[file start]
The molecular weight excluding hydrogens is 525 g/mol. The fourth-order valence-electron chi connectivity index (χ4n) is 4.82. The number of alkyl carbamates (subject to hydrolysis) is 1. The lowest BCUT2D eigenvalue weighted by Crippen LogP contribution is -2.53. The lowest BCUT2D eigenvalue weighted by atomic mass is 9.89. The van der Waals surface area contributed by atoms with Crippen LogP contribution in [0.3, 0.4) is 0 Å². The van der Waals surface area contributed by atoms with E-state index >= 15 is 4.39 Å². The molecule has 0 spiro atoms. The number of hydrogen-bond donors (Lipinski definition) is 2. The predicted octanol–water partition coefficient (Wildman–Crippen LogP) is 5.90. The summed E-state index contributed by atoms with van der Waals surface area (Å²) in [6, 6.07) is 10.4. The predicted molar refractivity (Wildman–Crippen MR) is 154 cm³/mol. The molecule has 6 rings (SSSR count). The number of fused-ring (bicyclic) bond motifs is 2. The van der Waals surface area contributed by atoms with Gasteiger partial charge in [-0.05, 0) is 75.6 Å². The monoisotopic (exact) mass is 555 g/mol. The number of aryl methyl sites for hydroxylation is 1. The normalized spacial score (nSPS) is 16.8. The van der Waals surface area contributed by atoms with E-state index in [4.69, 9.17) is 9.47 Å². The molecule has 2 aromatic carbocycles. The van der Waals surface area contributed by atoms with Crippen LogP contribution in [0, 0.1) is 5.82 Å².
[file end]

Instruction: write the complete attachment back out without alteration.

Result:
The molecular weight excluding hydrogens is 525 g/mol. The fourth-order valence-electron chi connectivity index (χ4n) is 4.82. The number of alkyl carbamates (subject to hydrolysis) is 1. The lowest BCUT2D eigenvalue weighted by Crippen LogP contribution is -2.53. The lowest BCUT2D eigenvalue weighted by atomic mass is 9.89. The van der Waals surface area contributed by atoms with Crippen LogP contribution in [0.3, 0.4) is 0 Å². The van der Waals surface area contributed by atoms with E-state index >= 15 is 4.39 Å². The molecule has 0 spiro atoms. The number of hydrogen-bond donors (Lipinski definition) is 2. The predicted octanol–water partition coefficient (Wildman–Crippen LogP) is 5.90. The summed E-state index contributed by atoms with van der Waals surface area (Å²) in [6, 6.07) is 10.4. The predicted molar refractivity (Wildman–Crippen MR) is 154 cm³/mol. The molecule has 6 rings (SSSR count). The number of fused-ring (bicyclic) bond motifs is 2. The van der Waals surface area contributed by atoms with Gasteiger partial charge in [-0.05, 0) is 75.6 Å². The monoisotopic (exact) mass is 555 g/mol. The number of aryl methyl sites for hydroxylation is 1. The normalized spacial score (nSPS) is 16.8. The van der Waals surface area contributed by atoms with E-state index in [4.69, 9.17) is 9.47 Å². The molecule has 2 aromatic carbocycles. The van der Waals surface area contributed by atoms with Crippen LogP contribution in [0, 0.1) is 5.82 Å².